STONE HARBOR, N.J. — Forget the cigars. And don’t stand around waiting for somebody to curse in Italian. These bocce courts are in Stone Harbor, and therefore are far from makeshift. They cost $21,000 each and feature artificial turf. And a paid referee.
But found on those courts are the wonderfully welcoming women who have presided over the Stone Harbor beach homes where perhaps you or your children may have crashed over the years — some for more than 50 seasons! Don’t you think they deserve to blow off a little bocce steam in style? How many weekends, how many guests, how many dinners, loads of sheets, beach tags, how much sand hosed off to avoid being tracked in the house?
These women have been making the art of Shore house matriarchy look easy since the 1960s.
It is in bocce where they struggle a bit.
Well not everybody struggles. There are ringers, like Marge Mirabella, who elegantly threads a bocce needle honed in Cape Coral, Fla., during the winter. (Alas, on this particular Wednesday, her team, the Shore Rollers, suffered its first loss of the season, an 11-7 nail-biter to the Yellow Jackets, possibly derailed by a few balls overthrown by Sandi Slabik, a longtime field hockey coach whose athleticism got the better of her, at least on this day. But don’t count the Rollers out.)
But bocce is a welcoming pastime. As Peg Sutton, captain of the Yellow Jackets, one of eight teams in the League, put it: “I don’t have to catch this ball. I don’t have to dribble it. I probably can do this.”
The women play every Wednesday during the summer, and referee Tim Gear, a Stone Harbor recreation department employee who keeps a tight yet affable leash on disputes, keeps the standings.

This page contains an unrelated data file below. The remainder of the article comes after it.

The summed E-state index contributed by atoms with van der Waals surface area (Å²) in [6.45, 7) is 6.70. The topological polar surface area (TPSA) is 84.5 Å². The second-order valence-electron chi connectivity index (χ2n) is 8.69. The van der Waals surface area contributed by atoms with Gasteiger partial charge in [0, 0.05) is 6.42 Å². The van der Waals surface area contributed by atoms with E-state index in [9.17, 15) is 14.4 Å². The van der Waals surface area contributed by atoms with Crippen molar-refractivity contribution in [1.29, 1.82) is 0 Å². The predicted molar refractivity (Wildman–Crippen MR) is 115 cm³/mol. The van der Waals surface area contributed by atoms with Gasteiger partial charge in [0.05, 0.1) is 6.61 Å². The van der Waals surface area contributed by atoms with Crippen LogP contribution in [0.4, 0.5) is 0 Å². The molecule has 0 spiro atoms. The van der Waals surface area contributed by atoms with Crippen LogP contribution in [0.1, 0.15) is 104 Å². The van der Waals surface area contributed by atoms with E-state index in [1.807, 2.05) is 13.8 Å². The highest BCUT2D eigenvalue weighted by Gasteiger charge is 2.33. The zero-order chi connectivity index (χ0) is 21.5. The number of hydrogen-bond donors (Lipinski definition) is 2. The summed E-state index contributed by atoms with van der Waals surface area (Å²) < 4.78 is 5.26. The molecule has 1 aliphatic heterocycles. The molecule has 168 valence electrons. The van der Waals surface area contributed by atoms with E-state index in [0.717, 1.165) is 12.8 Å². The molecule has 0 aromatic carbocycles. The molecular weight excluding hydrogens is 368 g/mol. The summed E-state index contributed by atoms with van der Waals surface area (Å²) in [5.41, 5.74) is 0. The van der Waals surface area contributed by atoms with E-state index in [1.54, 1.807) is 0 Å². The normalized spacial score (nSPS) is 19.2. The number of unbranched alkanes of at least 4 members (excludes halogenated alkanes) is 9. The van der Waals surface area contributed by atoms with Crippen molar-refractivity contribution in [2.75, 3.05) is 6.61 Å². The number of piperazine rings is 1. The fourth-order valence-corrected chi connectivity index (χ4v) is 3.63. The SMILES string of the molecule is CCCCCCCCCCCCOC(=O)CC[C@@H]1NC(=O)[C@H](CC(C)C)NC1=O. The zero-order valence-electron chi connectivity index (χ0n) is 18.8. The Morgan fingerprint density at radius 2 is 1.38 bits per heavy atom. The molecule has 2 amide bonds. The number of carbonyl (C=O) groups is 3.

He’s quick with the tape measure to decide whose ball is closer (the key measure in bocce, where players attempt to get their balls as close as possible to the smaller white ball, known as the pallino). Players score a point for the closest ball and any of their team’s balls that beat the other team’s closest ball. Play is until 11 points.
When the women played on older courts, without a referee, these disputes took longer to resolve, he noted.
“They couldn’t get off the court,” he said. “They would never get out of there.”
There was a bit of an uprising this summer when the recreation department said it could no longer spare Gear for the bocce league, which is free.
“We almost had a protest because they weren’t going to give him to us this year,” said Sutton. “And ladies protested.”
She laughed. Stone Harbor relented.
“He’s our ref,” she said. “We need him.”
“The women of Stone Harbor run this town,” says Gear, stating the obvious.
In both bocce and Shore homes, there are rules. In bocce, there is Gear. At the Shore homes, there are the matriarchs.
Judy Holman has been hosting Stone Harbor summers for 52 years. She and her husband recently put the house up for sale, completing a cycle that began when she was 29. They will live in Jupiter, Fla., full time now.
After decades of countless guests, friends, and family, “no one’s coming anymore,” Holman said, as she waited her turn as Player 4 on the Bells of Bocce. “No one has that desire. Friends are dissipating or moving. Some are becoming caregivers.”
Her key to a successful half-century of Shore home hosting involved sand management, and rules.
“We had rules for the kids,” she said. “They had to wash outside. The hose first, and the outside shower. Some of them had their little noses up about using the outside shower.”